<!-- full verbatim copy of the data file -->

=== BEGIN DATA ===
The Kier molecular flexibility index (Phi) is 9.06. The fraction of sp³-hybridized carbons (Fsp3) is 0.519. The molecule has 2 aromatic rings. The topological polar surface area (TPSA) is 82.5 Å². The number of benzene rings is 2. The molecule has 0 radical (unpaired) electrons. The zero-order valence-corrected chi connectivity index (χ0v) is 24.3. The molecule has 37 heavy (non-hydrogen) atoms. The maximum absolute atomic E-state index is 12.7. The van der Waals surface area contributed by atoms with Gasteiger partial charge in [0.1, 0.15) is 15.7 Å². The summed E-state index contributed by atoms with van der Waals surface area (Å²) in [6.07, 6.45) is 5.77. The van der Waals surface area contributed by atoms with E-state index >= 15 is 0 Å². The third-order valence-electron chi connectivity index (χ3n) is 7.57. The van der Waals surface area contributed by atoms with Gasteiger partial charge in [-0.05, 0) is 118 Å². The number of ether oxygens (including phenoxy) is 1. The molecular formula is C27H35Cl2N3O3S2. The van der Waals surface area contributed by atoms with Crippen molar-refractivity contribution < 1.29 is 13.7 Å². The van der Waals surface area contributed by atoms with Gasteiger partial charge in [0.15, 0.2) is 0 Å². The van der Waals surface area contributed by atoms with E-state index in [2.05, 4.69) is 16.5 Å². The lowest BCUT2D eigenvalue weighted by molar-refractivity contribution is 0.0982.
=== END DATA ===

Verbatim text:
The Kier molecular flexibility index (Phi) is 9.06. The fraction of sp³-hybridized carbons (Fsp3) is 0.519. The molecule has 2 aromatic rings. The topological polar surface area (TPSA) is 82.5 Å². The number of benzene rings is 2. The molecule has 0 radical (unpaired) electrons. The zero-order valence-corrected chi connectivity index (χ0v) is 24.3. The molecule has 37 heavy (non-hydrogen) atoms. The maximum absolute atomic E-state index is 12.7. The van der Waals surface area contributed by atoms with Gasteiger partial charge in [0.1, 0.15) is 15.7 Å². The summed E-state index contributed by atoms with van der Waals surface area (Å²) in [6.07, 6.45) is 5.77. The van der Waals surface area contributed by atoms with E-state index >= 15 is 0 Å². The third-order valence-electron chi connectivity index (χ3n) is 7.57. The van der Waals surface area contributed by atoms with Gasteiger partial charge in [-0.05, 0) is 118 Å². The number of ether oxygens (including phenoxy) is 1. The molecular formula is C27H35Cl2N3O3S2. The van der Waals surface area contributed by atoms with Crippen molar-refractivity contribution < 1.29 is 13.7 Å². The van der Waals surface area contributed by atoms with Gasteiger partial charge in [0.15, 0.2) is 0 Å². The van der Waals surface area contributed by atoms with E-state index in [2.05, 4.69) is 16.5 Å². The lowest BCUT2D eigenvalue weighted by molar-refractivity contribution is 0.0982.